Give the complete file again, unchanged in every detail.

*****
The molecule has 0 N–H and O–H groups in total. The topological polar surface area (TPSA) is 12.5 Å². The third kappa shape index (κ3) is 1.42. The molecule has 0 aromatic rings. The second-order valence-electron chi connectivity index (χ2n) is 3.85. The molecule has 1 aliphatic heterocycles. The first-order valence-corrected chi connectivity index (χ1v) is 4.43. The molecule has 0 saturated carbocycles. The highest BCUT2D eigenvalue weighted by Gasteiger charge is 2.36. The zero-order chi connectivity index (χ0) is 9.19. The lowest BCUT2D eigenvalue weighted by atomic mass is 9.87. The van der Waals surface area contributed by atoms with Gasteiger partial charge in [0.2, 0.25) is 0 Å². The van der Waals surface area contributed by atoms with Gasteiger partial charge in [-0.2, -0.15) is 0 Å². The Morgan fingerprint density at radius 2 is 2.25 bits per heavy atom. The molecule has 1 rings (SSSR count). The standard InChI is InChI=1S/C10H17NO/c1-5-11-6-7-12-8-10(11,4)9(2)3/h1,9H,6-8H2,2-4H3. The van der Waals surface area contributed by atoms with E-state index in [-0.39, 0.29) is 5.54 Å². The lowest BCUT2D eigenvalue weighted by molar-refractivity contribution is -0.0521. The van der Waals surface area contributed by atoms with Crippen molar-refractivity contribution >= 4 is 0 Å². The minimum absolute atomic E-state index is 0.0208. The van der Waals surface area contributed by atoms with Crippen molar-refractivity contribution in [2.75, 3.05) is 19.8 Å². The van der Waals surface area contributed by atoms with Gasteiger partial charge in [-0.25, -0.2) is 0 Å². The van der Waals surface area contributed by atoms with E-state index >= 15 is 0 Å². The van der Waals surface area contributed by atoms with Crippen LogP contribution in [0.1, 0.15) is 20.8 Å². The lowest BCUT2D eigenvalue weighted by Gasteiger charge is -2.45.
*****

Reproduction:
The molecule has 0 N–H and O–H groups in total. The topological polar surface area (TPSA) is 12.5 Å². The third kappa shape index (κ3) is 1.42. The molecule has 0 aromatic rings. The second-order valence-electron chi connectivity index (χ2n) is 3.85. The molecule has 1 aliphatic heterocycles. The first-order valence-corrected chi connectivity index (χ1v) is 4.43. The molecule has 0 saturated carbocycles. The highest BCUT2D eigenvalue weighted by Gasteiger charge is 2.36. The zero-order chi connectivity index (χ0) is 9.19. The lowest BCUT2D eigenvalue weighted by atomic mass is 9.87. The van der Waals surface area contributed by atoms with Gasteiger partial charge in [0.2, 0.25) is 0 Å². The van der Waals surface area contributed by atoms with Gasteiger partial charge in [-0.2, -0.15) is 0 Å². The Morgan fingerprint density at radius 2 is 2.25 bits per heavy atom. The molecule has 1 rings (SSSR count). The standard InChI is InChI=1S/C10H17NO/c1-5-11-6-7-12-8-10(11,4)9(2)3/h1,9H,6-8H2,2-4H3. The van der Waals surface area contributed by atoms with E-state index in [-0.39, 0.29) is 5.54 Å². The lowest BCUT2D eigenvalue weighted by molar-refractivity contribution is -0.0521. The van der Waals surface area contributed by atoms with Crippen molar-refractivity contribution >= 4 is 0 Å². The minimum absolute atomic E-state index is 0.0208. The van der Waals surface area contributed by atoms with Crippen molar-refractivity contribution in [2.75, 3.05) is 19.8 Å². The van der Waals surface area contributed by atoms with Gasteiger partial charge in [-0.25, -0.2) is 0 Å². The van der Waals surface area contributed by atoms with E-state index >= 15 is 0 Å². The van der Waals surface area contributed by atoms with Crippen LogP contribution in [0.1, 0.15) is 20.8 Å². The lowest BCUT2D eigenvalue weighted by Gasteiger charge is -2.45.